Randy Newberg

Randy Newberg has spent the last decade hosting his popular hunting TV shows, On Your Own Adventures and his current show, Leupold’s Fresh Tracks with Randy Newberg airing nationally on Sportsman Channel. Randy focuses on self-guided public land hunting in the Western United States. 

Randy spends most of his spare time advocating for public lands and conservation, often traveling to Washington, DC. where he has provided witness testimony to the US House of Representatives, Natural Resource Committee, on the topic of public lands.

His platforms are designed to show average hunters the remarkable experiences available for the price of a tag, the gas to get there, and the exercise invested.

Randy lives in Bozeman, Montana with his wife, Kim, where he volunteers for many national and regional hunting-conservation groups, including serving on the Board of Directors of the Rocky Mountain Elk Foundation.   When not hunting, Randy and Kim spend the summer traveling the high plains in search of western walleyes.



onX: What was one defining moment for you, when onXmaps helped your hunt?

RN: Too many to mention.  Most vivid is when I shot my largest archery bull in Montana.  We flew into a large landlocked parcel.  Knowing the boundaries with precision gave me the confidence to hunt very close to the public-private intersection.  Result was my bull expired about 150 yards away from that boundary.  Without onX there is no way I would have dared hunt that close to this boundary.

What is your favorite species to hunt? Why?

Depends on the weapon.  With a bow, it is elk.  With a rifle, antelope.

Why? 

Nothing compares to the exhilaration of a bugling bull elk when you are carrying only a sharp stick launched by a taut string.  No animal is more uniquely American than pronghorn.  Their striking beauty, their wonderful taste, and the vast desolate landscapes they call home are like no other species.

Who were your biggest inspirations in hunting (personal and industry)?

Personal would be too many to mention.  My father, my uncles, and some really gracious members of our community who made it their responsibility to see that I got to chase my hunting passion, a passion very evident at a young age.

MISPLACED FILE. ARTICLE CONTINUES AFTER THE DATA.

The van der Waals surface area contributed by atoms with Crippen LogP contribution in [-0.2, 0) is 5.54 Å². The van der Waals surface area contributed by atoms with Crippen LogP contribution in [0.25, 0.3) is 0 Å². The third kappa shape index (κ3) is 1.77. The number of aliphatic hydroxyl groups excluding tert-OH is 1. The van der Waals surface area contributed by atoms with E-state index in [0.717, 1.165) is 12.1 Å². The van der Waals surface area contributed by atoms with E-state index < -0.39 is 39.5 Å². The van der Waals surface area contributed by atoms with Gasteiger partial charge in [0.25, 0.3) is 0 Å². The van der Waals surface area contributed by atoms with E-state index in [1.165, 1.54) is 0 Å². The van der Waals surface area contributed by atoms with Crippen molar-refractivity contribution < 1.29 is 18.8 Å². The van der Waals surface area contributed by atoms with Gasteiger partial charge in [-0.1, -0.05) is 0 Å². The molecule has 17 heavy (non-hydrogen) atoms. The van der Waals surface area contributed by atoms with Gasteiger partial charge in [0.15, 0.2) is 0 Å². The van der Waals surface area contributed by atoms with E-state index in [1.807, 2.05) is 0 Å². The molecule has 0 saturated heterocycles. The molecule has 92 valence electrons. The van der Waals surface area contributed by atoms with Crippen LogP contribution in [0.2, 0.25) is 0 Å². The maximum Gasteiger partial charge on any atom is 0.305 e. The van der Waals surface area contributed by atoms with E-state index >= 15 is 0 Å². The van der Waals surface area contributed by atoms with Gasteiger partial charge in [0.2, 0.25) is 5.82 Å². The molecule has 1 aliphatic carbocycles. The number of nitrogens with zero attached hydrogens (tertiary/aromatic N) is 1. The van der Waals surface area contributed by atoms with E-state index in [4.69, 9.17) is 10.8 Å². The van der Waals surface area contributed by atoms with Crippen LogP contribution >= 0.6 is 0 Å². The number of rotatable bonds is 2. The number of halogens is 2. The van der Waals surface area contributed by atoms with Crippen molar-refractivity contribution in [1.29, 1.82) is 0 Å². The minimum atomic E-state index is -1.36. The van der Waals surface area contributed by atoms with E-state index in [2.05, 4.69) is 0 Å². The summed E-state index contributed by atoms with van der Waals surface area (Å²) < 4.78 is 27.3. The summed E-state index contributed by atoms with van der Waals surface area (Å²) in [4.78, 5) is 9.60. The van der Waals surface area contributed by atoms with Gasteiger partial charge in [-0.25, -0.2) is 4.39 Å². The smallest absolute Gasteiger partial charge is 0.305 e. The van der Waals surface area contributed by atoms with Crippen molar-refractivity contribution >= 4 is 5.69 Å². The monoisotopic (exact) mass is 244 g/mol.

My greatest conservation mentor is Jim Posewitz.  A man who never backed down from a conservation challenge, accepting that important landscape and species advocacy is never easy, usually uncomfortable, and seldom convenient.

Which conservation groups do you belong to/support?

Board of Directors – Rocky Mountain Elk Foundation

Life Member – Wild Sheep Foundation, Ducks Unlimited, Backcountry Hunters & Anglers

What is one of your most memorable hunting trips?

My son’s first bull elk in the Missouri River Breaks of central Montana.  My brother was along to help, allowing us to enjoy a classic elk camp that I had always dreamed of.

In your opinion, which species is the most challenging to hunt?

Hmmm.  All of them, if you try to match wits with the oldest of that species.  I would say that hunting bull elk with a bow is only rivaled by hunting mature high country mule deer without any benefit of the rut.

What is the scariest situation you’ve ever had in the woods?

Caught in a lightning storm in Arizona.  Lighting hitting all around us, with no safe sanctuary.  We were caught on a high flat mesa filled with juniper trees.  We were in a place that violated all rules of backcountry lightning safety and for that half hour there was not a single thing we could do about it.

In your own words, what does hunting mean to you?

Food, connection to the natural world, my way to participate in the oldest endeavor of mankind – hunting.  It is part of my culture, forms my identity, and fuels my passion to make the world a better place for the wild creatures of this planet and the humans who pursue them.